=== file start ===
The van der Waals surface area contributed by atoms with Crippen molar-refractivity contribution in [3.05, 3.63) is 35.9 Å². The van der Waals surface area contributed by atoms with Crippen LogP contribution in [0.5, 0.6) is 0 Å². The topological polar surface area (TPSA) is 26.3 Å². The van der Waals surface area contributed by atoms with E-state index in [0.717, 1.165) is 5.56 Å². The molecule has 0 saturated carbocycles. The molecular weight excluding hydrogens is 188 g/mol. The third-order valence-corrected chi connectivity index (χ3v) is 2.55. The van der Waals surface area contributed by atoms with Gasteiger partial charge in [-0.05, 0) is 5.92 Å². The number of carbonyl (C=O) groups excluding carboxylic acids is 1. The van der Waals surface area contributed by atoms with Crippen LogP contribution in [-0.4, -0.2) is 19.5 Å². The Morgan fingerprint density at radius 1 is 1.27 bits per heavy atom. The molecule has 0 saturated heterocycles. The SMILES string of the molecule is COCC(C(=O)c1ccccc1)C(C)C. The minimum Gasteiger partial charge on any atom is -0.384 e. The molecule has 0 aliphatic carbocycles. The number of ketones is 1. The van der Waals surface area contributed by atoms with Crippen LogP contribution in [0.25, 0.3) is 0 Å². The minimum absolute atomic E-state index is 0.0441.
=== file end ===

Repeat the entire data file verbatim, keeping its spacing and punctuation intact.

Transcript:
The van der Waals surface area contributed by atoms with Crippen molar-refractivity contribution in [3.05, 3.63) is 35.9 Å². The van der Waals surface area contributed by atoms with Crippen LogP contribution in [0.5, 0.6) is 0 Å². The topological polar surface area (TPSA) is 26.3 Å². The van der Waals surface area contributed by atoms with E-state index in [0.717, 1.165) is 5.56 Å². The molecule has 0 saturated carbocycles. The molecular weight excluding hydrogens is 188 g/mol. The third-order valence-corrected chi connectivity index (χ3v) is 2.55. The van der Waals surface area contributed by atoms with Gasteiger partial charge in [-0.05, 0) is 5.92 Å². The number of carbonyl (C=O) groups excluding carboxylic acids is 1. The van der Waals surface area contributed by atoms with Crippen LogP contribution in [-0.4, -0.2) is 19.5 Å². The Morgan fingerprint density at radius 1 is 1.27 bits per heavy atom. The molecule has 0 saturated heterocycles. The SMILES string of the molecule is COCC(C(=O)c1ccccc1)C(C)C. The minimum Gasteiger partial charge on any atom is -0.384 e. The molecule has 0 aliphatic carbocycles. The number of ketones is 1. The van der Waals surface area contributed by atoms with Crippen LogP contribution in [0.25, 0.3) is 0 Å². The minimum absolute atomic E-state index is 0.0441.